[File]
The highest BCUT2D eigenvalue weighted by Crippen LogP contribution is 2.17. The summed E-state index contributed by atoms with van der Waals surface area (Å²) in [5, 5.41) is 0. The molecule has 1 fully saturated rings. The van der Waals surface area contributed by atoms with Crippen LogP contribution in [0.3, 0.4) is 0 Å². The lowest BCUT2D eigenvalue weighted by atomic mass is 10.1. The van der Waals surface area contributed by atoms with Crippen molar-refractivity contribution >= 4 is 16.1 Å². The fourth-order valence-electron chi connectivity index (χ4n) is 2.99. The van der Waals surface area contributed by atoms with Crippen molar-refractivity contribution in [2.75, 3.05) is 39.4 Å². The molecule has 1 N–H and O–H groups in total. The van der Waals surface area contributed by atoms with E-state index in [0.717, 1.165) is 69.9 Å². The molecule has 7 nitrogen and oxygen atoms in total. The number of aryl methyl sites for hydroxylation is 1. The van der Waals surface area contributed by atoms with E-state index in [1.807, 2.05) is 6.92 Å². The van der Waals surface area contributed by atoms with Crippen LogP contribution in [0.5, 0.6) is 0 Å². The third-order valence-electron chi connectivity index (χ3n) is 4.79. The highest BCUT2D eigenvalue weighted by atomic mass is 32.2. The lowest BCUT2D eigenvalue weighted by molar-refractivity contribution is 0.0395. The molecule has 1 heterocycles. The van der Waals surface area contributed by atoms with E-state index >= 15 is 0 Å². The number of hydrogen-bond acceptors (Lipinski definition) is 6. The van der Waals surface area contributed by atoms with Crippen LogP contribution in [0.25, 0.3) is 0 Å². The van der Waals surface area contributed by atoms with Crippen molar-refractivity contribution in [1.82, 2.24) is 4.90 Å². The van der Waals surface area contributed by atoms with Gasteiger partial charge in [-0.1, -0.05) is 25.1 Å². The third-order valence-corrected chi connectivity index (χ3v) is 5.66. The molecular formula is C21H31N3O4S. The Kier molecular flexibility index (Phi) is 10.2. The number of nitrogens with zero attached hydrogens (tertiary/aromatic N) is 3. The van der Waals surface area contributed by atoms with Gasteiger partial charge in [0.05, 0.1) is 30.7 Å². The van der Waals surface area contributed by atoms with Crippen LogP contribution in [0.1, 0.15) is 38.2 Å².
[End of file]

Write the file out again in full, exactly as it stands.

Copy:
The highest BCUT2D eigenvalue weighted by Crippen LogP contribution is 2.17. The summed E-state index contributed by atoms with van der Waals surface area (Å²) in [5, 5.41) is 0. The molecule has 1 fully saturated rings. The van der Waals surface area contributed by atoms with Crippen LogP contribution in [0.3, 0.4) is 0 Å². The lowest BCUT2D eigenvalue weighted by atomic mass is 10.1. The van der Waals surface area contributed by atoms with Crippen molar-refractivity contribution >= 4 is 16.1 Å². The fourth-order valence-electron chi connectivity index (χ4n) is 2.99. The van der Waals surface area contributed by atoms with Crippen molar-refractivity contribution in [2.75, 3.05) is 39.4 Å². The molecule has 1 N–H and O–H groups in total. The van der Waals surface area contributed by atoms with E-state index in [0.717, 1.165) is 69.9 Å². The molecule has 7 nitrogen and oxygen atoms in total. The number of aryl methyl sites for hydroxylation is 1. The van der Waals surface area contributed by atoms with E-state index in [1.807, 2.05) is 6.92 Å². The van der Waals surface area contributed by atoms with Crippen LogP contribution in [0.5, 0.6) is 0 Å². The third-order valence-electron chi connectivity index (χ3n) is 4.79. The highest BCUT2D eigenvalue weighted by atomic mass is 32.2. The lowest BCUT2D eigenvalue weighted by molar-refractivity contribution is 0.0395. The molecule has 1 heterocycles. The van der Waals surface area contributed by atoms with E-state index >= 15 is 0 Å². The number of hydrogen-bond acceptors (Lipinski definition) is 6. The van der Waals surface area contributed by atoms with Crippen LogP contribution in [0.25, 0.3) is 0 Å². The van der Waals surface area contributed by atoms with Crippen molar-refractivity contribution in [1.82, 2.24) is 4.90 Å². The van der Waals surface area contributed by atoms with Gasteiger partial charge in [-0.1, -0.05) is 25.1 Å². The third-order valence-corrected chi connectivity index (χ3v) is 5.66. The molecular formula is C21H31N3O4S. The Kier molecular flexibility index (Phi) is 10.2. The number of nitrogens with zero attached hydrogens (tertiary/aromatic N) is 3. The van der Waals surface area contributed by atoms with Gasteiger partial charge in [0.05, 0.1) is 30.7 Å². The van der Waals surface area contributed by atoms with Crippen LogP contribution in [0.1, 0.15) is 38.2 Å².